Nearly 10% of bank customers switched to another financial institution last year, with a third saying onerous fees prompted the move, a J.D. Power & Associates study found.
The 9.6% who moved their money compared to 8.7% in 2010 and 7.7% in 2009 – an increase the study attributed to a backlash against increased fees, coupled with poor service and unmet customer expectations.
“It is apparent that new or increased fees are the proverbial straws that break the camel’s back,” said Michael Beird, director of Power’s banking services practice.
“More than one-half of all customers who said fees were the main reason to shop for another bank also indicated that their prior bank provided poor service.”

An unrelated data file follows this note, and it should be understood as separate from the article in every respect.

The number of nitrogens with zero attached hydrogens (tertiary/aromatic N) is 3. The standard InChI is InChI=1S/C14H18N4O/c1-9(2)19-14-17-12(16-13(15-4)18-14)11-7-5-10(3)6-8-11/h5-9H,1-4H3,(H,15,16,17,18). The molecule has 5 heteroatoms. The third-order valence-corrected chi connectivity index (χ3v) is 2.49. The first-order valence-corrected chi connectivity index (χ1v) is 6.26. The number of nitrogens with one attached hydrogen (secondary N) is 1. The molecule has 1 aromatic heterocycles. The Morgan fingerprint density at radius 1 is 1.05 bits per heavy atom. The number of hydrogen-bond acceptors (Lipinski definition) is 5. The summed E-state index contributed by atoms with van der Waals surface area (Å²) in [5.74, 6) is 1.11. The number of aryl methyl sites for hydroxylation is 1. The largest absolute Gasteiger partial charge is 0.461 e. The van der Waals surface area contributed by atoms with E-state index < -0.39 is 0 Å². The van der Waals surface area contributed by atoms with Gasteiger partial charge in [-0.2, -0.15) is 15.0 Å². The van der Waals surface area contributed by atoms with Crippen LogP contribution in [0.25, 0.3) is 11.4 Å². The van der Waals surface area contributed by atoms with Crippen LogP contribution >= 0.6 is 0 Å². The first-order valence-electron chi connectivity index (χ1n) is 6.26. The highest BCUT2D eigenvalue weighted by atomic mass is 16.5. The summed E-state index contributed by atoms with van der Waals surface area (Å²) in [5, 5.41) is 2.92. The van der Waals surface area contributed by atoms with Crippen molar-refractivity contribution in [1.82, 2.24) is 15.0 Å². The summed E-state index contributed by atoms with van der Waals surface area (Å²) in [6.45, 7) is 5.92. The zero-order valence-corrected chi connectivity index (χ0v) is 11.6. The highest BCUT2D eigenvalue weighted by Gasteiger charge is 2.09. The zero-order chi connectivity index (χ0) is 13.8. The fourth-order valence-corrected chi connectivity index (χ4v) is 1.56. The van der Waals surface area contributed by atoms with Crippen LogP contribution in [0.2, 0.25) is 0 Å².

The study, released Monday, concluded that fees have become the main reason customers shopped for a new primary bank. The same survey a year earlier found the most common reason for switching banks was a change in personal circumstances, such as a move.
Revenue at large banks has dropped by billions of dollars as a result of restrictions on credit card, overdraft and debit card practices. The new rules were imposed as part of regulatory changes that followed the industry’s near-meltdown and government bailout.
Attempts to impose new fees have met resistance. When Bank of America and other large banks moved toward charging consumers to make debit card purchases, the ensuing revolt , including a “Bank Transfer Day” in November, sent a wave of customers bolting for smaller banks and credit unions.
Among banks with more than $33 billion in assets, annual switching rates are now running at 10% or more on average, Power said. The defection rate for small banks and credit unions now averages only 0.9%, a significant drop from 8.8% last year, it said.